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Dig deep.

The slightly raised level has a concrete bed that is weed resistant to start with.
I went down a spade depth on the lower level, put in a heavy duty porous membrane, then poured in five tonnes of gravel.

Any weeds that do have the temerity to appear are quickly despatched with vinegar, or pulled out.

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I did ask you to post your other projects! I’m so glad I did! Please continue to post your past projects! You’re really talented Fruitcake :slightly_smiling_face:

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Ahhhh. A concrete bed. That’s a good start.
We don’t have that. I do however use vinegar and water with a few drip dishwashing liquid.
Do you use straight vinegar?

Also, how did you turn to make that project so round? I didn’t see a lathe. I bought my own lathe 6 years ago and do enjoy turning. The only thing I disliked about turning was sharpening my chisels and you really need to enjoy both to stay at it.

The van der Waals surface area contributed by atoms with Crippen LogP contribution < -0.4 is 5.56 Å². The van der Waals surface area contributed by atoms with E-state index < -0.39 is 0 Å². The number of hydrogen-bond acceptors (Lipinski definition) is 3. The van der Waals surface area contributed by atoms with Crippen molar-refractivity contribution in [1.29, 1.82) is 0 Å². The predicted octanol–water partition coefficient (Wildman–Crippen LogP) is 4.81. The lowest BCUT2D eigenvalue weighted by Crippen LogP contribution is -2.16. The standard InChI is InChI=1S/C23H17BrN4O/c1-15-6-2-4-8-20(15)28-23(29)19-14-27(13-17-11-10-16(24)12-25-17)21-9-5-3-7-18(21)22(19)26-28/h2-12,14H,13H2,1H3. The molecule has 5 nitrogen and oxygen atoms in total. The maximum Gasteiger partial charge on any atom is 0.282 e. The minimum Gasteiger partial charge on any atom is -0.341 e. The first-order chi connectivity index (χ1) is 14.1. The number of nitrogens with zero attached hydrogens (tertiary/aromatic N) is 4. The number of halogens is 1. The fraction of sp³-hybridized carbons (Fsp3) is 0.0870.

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I echo what others have said , a great piece for the garden, It was also interesting how you built it up .

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I hope this makes sense.

No I don’t have a lathe. I had the idea to make a cannon sometime ago and thought of all sorts of different methods. In the end I decided to make a series of circular blanks of differing sizes.
I cut them out with a bandsaw, then drilled a hole in the middle to cut the bore with a jigsaw, then used a circular surform to get the size just right to make a tight fit on the drainpipe.

I found some drawings online, one of which had a scale in feet and inches. I used dividers to determine the actual size of the real thing, then divided by three and converted to millimetres to make measuring easier.

I measured between the reinforcing rings to determine the length of each section and again divided by three. I could then work out how many discs I would need using a British Standard fireproof scaffold plank as my datum thickness.